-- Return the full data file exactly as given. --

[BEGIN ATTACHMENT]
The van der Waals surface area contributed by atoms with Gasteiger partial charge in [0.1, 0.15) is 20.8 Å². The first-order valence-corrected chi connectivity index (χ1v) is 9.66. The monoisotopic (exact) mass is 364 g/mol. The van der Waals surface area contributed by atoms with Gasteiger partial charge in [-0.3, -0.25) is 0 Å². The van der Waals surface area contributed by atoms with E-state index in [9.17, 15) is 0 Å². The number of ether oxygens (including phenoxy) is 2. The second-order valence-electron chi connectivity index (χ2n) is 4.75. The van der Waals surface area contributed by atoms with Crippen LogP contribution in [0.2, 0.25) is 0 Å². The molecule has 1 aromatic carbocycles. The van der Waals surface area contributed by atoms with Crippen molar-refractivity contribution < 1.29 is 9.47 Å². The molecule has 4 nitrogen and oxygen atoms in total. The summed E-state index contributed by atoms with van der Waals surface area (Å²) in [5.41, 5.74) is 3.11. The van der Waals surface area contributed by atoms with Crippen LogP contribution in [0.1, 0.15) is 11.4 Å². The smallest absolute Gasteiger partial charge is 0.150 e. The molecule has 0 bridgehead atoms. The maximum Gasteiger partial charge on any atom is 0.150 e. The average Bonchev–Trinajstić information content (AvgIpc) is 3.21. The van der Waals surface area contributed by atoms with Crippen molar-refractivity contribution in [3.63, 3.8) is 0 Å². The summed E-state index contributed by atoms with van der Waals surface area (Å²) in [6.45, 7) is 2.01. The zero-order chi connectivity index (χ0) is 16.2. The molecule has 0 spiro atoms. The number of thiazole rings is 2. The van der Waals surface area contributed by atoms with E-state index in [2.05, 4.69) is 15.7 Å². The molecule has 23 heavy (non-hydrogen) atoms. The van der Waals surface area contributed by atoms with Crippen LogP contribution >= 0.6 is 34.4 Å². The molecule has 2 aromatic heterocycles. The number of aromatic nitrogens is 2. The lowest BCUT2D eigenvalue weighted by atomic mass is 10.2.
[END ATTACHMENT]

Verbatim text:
The van der Waals surface area contributed by atoms with Gasteiger partial charge in [0.1, 0.15) is 20.8 Å². The first-order valence-corrected chi connectivity index (χ1v) is 9.66. The monoisotopic (exact) mass is 364 g/mol. The van der Waals surface area contributed by atoms with Gasteiger partial charge in [-0.3, -0.25) is 0 Å². The van der Waals surface area contributed by atoms with E-state index in [9.17, 15) is 0 Å². The number of ether oxygens (including phenoxy) is 2. The second-order valence-electron chi connectivity index (χ2n) is 4.75. The van der Waals surface area contributed by atoms with Crippen LogP contribution in [0.2, 0.25) is 0 Å². The molecule has 1 aromatic carbocycles. The van der Waals surface area contributed by atoms with Crippen molar-refractivity contribution < 1.29 is 9.47 Å². The molecule has 4 nitrogen and oxygen atoms in total. The summed E-state index contributed by atoms with van der Waals surface area (Å²) in [5.41, 5.74) is 3.11. The van der Waals surface area contributed by atoms with Crippen LogP contribution in [0.1, 0.15) is 11.4 Å². The smallest absolute Gasteiger partial charge is 0.150 e. The molecule has 0 bridgehead atoms. The maximum Gasteiger partial charge on any atom is 0.150 e. The average Bonchev–Trinajstić information content (AvgIpc) is 3.21. The van der Waals surface area contributed by atoms with Crippen molar-refractivity contribution in [3.63, 3.8) is 0 Å². The summed E-state index contributed by atoms with van der Waals surface area (Å²) in [6.45, 7) is 2.01. The zero-order chi connectivity index (χ0) is 16.2. The molecule has 0 spiro atoms. The number of thiazole rings is 2. The van der Waals surface area contributed by atoms with E-state index in [2.05, 4.69) is 15.7 Å². The molecule has 23 heavy (non-hydrogen) atoms. The van der Waals surface area contributed by atoms with Crippen LogP contribution >= 0.6 is 34.4 Å². The molecule has 2 aromatic heterocycles. The number of aromatic nitrogens is 2. The lowest BCUT2D eigenvalue weighted by atomic mass is 10.2.